Yes, having conversations with human beings are fun … even for an introvert like myself who rather stick a fork in her eye than try and make small talk at a party.

Let’s be clear here that when I refer to conversations in business, I’m NOT referring to sales pitches, overcoming objections or squeezing a yes out of your customers. I’m talking about conversations that give value; that are 10% questioning, 80% listening and just 10% talking about you and what you do.

So, coming back to my original question.

Business conversations: are they nature or are they nurture?

Are you born with the genetic makeup that means you enjoy speaking with people, and conversational flow is natural? Or do you have to work at conversations; develop the skill and art of being able to have a two-way interaction?

There’s no doubt some people appear to born with the ease of conversation. You probably can think of a friend or perhaps feel it in yourself.

But on the whole, most people have to work at conversational skills, and this is a good thing, believe me. As a skill, having a conversation is something that can be studied, practised and tried out. And before we had businesses that could be run 100% digitally, conversation in business was critical. All we had was a phone, royal mail and a good pair of leather shoes so arranging face to face meetings was the only way to make sales.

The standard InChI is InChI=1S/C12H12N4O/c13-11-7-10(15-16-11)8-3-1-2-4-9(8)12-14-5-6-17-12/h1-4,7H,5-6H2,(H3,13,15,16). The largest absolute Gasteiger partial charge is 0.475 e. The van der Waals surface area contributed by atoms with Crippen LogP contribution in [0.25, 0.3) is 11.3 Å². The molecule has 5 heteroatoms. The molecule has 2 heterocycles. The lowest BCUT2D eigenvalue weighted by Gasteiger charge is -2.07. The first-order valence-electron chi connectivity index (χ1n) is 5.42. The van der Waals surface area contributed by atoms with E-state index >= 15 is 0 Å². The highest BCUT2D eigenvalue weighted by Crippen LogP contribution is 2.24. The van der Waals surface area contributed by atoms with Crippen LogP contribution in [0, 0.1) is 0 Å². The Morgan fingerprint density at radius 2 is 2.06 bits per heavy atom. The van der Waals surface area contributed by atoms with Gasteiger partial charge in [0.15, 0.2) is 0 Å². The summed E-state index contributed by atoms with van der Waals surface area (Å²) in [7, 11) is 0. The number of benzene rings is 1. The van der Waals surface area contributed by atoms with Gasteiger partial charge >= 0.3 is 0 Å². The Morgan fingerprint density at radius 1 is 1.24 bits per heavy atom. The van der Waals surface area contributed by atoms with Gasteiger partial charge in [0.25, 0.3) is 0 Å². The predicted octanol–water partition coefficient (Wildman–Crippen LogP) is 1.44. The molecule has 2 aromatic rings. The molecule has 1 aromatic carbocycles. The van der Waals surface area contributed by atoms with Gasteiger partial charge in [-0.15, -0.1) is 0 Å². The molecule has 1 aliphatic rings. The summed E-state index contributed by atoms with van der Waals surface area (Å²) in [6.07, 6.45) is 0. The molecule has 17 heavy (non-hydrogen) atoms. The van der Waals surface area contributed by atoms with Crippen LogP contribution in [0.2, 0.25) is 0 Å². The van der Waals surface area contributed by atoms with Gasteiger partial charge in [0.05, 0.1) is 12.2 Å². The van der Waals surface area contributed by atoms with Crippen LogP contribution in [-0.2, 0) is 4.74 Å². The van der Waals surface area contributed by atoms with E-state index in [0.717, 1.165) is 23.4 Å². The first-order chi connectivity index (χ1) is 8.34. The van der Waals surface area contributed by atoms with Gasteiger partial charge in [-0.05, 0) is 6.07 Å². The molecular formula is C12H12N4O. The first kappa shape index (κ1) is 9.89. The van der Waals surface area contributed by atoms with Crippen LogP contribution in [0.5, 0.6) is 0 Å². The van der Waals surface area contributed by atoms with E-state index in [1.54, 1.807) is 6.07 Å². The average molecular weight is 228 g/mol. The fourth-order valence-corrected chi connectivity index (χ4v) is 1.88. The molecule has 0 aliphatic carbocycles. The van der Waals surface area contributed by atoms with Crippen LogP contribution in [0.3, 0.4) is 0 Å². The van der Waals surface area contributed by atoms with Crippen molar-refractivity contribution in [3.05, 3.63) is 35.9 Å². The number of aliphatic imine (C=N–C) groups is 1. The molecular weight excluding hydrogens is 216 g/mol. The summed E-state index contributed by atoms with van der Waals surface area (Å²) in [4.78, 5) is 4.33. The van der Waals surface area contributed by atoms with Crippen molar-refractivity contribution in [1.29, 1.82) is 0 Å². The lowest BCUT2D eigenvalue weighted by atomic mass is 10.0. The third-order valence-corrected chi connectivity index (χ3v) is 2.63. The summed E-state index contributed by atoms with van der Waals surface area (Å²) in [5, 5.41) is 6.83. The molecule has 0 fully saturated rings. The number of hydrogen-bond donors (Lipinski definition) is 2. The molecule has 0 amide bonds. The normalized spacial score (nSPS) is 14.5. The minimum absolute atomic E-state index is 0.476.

Fortunately, we don’t have to be door-to-door salesmen anymore (although there are some businesses that still rely on this marketing strategy – Riverford Organics and the Mormon church being just two that spring to mind!). But with digital marketing comes the ability to hide behind your screens and pretend to yourself that creating websites, marketing funnels and setting up sales pages is the only way to build a business.

And the more you spend hiding behind your screens, the fewer opportunities you get to have in-person conversations, the less likely you are to put yourself out there to have them. The vicious circle spirals out of control and before you know, you’re stuck at home, feeling lonely and frustrated because the only conversations you are having is with your Facebook feed and email list.

OK … time to hear from you.

I’d love to know your thoughts on picking up the phone or arranging a coffee meet with potential customers. Do you use your digital marketing as an excuse to avoid in-person interactions at all times? Or do you really, truly feel that not speaking or meeting people works better for you and your business?

Leave a comment below and tell me your thoughts on the matter.

And if this article has touched a nerve and made you realise that you are missing out on conversations in your business, but you just don’t know how to get yourself out of the digital rut, then check out my 10 Day Conversation Challenge starting on Monday 5th September. I promise you it’s going to be a lot of fun, a fabulous way to practice the art and skill of creating conversations and a perfect post-holiday kick into the Autumn.

Go to www.karenskidmore.com/10days for more info and to sign up.  It’s FREE!